Rise and rise of the young Asian stars

The boys for Brazil: Leeds-based brothers bound for Rio with a desire to make it and showcase English talent
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The Independent Football

Up to now it has been one-way traffic. Juninho, Gilberto and Edu are among the boys from Brazil who have been imported into British football. Kleberson is said to be on his way. But this month will see the road to Rio, for so long a cul-de-sac, opening up and England exporting boys to Brazil.

The Pakistan-born, Leeds-domiciled Akram brothers, whose family name suggests they could be playing a different sort of ball game, will make history by joining the Brazilian First Division club Resende on a year's contract.

The teenagers, - Irfan, 18, and 17-year-old Mohammed - are unlikely pioneers. Although their home is virtually on the back doorstep of Leeds United, they have no great desire to play for their local Premiership club, or, indeed, any other English team. Irfan, who was on the books of the Unibond League club Farsley Celtic last season, also had a trial with Huddersfield, but says he "hated" the sort of football he was asked to play.

Instead, they have caught the Brazilian bug as students of the Yorkshire-based Futebol de Salao, an academy which teaches kids how to play samba soccer, run by Simon Clifford, an ex-schoolteacher.

But how Irfan and Mohammed have ended up signing for a Brazilian team is a remarkable story. They came with their family from Pakistan in 1994, neither speaking English. Nor had they kicked a football in earnest.

Four years ago they turned up at one of Clifford's training camps, liked what they saw and learnt so much that they paid their own way to Rio by doing odd jobs and factory work in their spare time while studying for their A-levels. Their family arranged with Muslim friends for them to live in a small apartment near a mosque on Copacabana Beach, where they were spotted playing beach football with the locals by someone who knew the Brazilian legend Jairzinho, whom Clifford had already asked to keep an eye on them.

Jairzinho arranged for them to have a trial with Resende, the equivalent of a Nationwide First Division team based an hour from Rio. Afterwards they wanted to stay in Brazil, but their father insisted they return home to Beeston in south Leeds to finish their education. Now, pending A-level results, both have deferred places at Leeds University for a year, so they can go back to Brazil to join Resende's youth squad later this month.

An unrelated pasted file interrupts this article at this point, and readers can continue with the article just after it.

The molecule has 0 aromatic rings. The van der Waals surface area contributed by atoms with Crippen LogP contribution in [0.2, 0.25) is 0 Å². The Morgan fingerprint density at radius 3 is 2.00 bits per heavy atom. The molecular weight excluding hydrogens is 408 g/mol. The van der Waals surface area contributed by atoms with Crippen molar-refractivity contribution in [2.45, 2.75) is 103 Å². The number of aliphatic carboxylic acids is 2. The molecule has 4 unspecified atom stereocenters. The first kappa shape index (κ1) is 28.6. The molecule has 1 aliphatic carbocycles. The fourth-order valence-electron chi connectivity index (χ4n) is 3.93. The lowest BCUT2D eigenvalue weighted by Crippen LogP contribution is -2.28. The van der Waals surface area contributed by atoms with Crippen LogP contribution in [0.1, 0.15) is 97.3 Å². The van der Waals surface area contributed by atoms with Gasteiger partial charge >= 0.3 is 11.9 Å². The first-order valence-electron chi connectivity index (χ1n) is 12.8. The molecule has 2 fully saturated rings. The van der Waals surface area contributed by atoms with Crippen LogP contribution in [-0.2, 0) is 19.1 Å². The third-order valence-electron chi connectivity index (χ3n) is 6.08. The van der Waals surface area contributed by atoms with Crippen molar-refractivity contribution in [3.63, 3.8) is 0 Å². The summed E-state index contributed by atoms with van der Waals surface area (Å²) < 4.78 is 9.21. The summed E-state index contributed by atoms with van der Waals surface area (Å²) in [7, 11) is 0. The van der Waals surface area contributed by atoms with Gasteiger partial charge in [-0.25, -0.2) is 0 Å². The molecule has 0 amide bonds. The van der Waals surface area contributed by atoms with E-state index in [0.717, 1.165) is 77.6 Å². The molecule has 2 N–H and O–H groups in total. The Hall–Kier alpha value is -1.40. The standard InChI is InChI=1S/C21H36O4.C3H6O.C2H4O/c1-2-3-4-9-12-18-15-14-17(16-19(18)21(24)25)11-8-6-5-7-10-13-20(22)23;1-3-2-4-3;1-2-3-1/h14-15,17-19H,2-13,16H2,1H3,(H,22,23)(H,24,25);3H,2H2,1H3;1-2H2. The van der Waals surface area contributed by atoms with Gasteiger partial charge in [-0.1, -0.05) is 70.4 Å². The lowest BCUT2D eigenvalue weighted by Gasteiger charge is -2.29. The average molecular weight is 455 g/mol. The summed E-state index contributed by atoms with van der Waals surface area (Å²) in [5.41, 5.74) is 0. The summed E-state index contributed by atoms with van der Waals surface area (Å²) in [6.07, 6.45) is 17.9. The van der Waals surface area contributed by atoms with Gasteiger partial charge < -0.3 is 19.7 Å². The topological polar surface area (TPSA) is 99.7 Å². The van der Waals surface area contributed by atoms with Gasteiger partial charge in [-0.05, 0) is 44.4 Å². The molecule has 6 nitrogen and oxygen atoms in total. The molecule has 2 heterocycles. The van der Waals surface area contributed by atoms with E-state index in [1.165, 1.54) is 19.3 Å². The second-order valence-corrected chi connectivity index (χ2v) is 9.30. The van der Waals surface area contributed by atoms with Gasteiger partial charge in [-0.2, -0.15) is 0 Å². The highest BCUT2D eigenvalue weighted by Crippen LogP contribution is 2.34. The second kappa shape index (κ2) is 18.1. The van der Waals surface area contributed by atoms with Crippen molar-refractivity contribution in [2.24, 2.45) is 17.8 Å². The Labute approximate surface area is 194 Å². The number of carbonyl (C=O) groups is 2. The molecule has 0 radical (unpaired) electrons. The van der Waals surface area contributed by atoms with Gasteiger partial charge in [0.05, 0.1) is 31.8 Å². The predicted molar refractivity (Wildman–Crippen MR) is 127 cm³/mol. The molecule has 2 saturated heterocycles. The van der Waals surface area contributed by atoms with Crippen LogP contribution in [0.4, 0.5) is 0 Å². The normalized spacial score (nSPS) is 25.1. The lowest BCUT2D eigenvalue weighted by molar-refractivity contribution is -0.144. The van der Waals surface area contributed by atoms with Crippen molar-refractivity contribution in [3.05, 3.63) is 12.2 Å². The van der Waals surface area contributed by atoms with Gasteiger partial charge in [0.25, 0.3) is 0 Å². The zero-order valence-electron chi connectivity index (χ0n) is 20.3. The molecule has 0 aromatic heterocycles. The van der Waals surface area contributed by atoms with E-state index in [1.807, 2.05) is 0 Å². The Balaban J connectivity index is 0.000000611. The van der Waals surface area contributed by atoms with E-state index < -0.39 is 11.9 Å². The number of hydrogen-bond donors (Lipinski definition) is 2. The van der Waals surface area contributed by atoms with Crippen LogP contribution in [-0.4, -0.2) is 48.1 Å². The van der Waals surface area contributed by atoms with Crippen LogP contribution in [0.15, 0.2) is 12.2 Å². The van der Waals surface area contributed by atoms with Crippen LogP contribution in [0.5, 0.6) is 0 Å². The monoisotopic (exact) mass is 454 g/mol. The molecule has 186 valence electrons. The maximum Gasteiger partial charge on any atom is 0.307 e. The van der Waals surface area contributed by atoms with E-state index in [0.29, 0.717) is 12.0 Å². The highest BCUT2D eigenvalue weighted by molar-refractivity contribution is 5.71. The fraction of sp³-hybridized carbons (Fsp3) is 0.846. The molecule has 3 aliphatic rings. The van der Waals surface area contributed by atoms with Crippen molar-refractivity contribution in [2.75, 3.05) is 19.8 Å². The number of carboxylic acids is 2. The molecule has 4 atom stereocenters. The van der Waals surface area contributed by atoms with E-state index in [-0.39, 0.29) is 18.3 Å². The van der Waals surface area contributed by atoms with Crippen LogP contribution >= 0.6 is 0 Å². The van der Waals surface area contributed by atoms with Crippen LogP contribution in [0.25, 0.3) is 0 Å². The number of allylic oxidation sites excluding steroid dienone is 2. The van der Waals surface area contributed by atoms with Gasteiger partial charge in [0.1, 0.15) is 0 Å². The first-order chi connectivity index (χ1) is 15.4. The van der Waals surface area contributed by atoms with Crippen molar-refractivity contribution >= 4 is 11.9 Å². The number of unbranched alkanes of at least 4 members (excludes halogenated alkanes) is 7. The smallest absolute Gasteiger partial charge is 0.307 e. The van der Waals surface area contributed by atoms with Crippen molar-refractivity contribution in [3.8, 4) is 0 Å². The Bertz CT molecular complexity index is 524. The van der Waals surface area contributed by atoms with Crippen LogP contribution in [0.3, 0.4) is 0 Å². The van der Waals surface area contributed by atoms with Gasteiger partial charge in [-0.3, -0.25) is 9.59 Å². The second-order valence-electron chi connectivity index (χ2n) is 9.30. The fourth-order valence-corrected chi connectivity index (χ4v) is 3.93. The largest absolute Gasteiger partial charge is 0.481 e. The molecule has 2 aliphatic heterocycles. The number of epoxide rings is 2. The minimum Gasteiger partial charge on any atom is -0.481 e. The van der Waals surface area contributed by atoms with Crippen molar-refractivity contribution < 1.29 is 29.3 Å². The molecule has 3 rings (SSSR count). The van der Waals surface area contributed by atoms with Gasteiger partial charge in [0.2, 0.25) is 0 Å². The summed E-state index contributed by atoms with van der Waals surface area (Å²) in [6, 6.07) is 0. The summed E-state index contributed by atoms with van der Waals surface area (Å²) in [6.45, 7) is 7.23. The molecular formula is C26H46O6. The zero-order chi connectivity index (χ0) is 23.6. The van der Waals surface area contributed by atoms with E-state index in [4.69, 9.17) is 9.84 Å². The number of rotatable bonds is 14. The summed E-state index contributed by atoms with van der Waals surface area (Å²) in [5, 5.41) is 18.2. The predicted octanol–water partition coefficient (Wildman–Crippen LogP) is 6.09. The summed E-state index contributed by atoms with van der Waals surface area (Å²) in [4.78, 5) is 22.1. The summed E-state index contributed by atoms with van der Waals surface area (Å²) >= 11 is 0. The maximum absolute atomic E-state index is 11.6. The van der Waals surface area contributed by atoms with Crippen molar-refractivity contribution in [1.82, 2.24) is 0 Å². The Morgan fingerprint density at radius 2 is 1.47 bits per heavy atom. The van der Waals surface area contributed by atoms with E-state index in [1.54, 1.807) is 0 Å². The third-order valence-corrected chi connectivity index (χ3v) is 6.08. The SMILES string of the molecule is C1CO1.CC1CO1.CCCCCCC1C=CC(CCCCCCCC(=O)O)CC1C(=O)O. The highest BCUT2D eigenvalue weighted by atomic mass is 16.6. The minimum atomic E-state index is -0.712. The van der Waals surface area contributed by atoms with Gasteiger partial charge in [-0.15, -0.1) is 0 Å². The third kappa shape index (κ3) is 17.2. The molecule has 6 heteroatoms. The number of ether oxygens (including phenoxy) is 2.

This arrangement was cemented when Jairzinho met up with them again during a recent coaching visit to Futebol de Salao, which now conducts regular clinics nationwide, with some 40,000 youngsters learning how to Brazilian blend it like Ronaldinho rather than just bend it like Beckham.

Says Clifford: "When they first turned up they couldn't speak a lot of English, but they were both very nice lads who soon became part of our set-up. Above everything they had great application and determination. They live on the other side of the city, and sometimes when they had no transport they would come on the same bike.

"They obviously fell in love with the Brazilian way of football, but the first time we knew of their intention to go there was when they asked us to help them with their visa applications last summer. I am not saying they are potentially world-class players, or even the most talented youngsters we have had here, but they do have skills and their attitude is exemplary. This is what sets them apart. They could certainly make it as professionals at some level, but they are adamant they want it to be overseas. Neither seems to like the English style of football."

The brothers are shy but polite and well-mannered. Irfan, a midfielder who can play on either side of the pitch, explains why he and Mohammed, a right-back, prefer to do it the Brazilian way. "Here you just don't get the ball. In Brazil, when I stand there, I always get the ball when I call for it and I am encouraged to express myself.

"The five-a-side game with Futebol de Salao has provided us with the platform to develop our skills. The 11-a-side game, though, is what football is all about. Now, when you get a big ball, in a big space, with a big goal, it seems easy. We are both really excited about the opportunity Resende have given us."

But what if Leeds made them an offer? "I think we'd prefer to do well in Brazil. There could not be a better place to play football. So many great players come from over there." Mohammed says: "This is obviously the chance of a lifetime. Brazil normally sends its footballers to other countries, not the other way around, so we feel very honoured."

Clifford sees the Akrams' story as another step along the path towards changing the way the game is played here, and he is surprised that English clubs have not tapped into what he believes is a burgeoning market of Asian talent.

"We have had great success in attracting Asian youngsters into our 800 schools around the country, and the initiative of these two lads will certainly give more Asian families the confidence to encourage their youngsters into football," Clifford says. "There is some fantastic talent out there, an abundance of Asian and black kids who want to play the game. But clubs have to go into the communities, like Beeston where these boys live, to find them." If they don't, then obviously the big boys from Brazil will.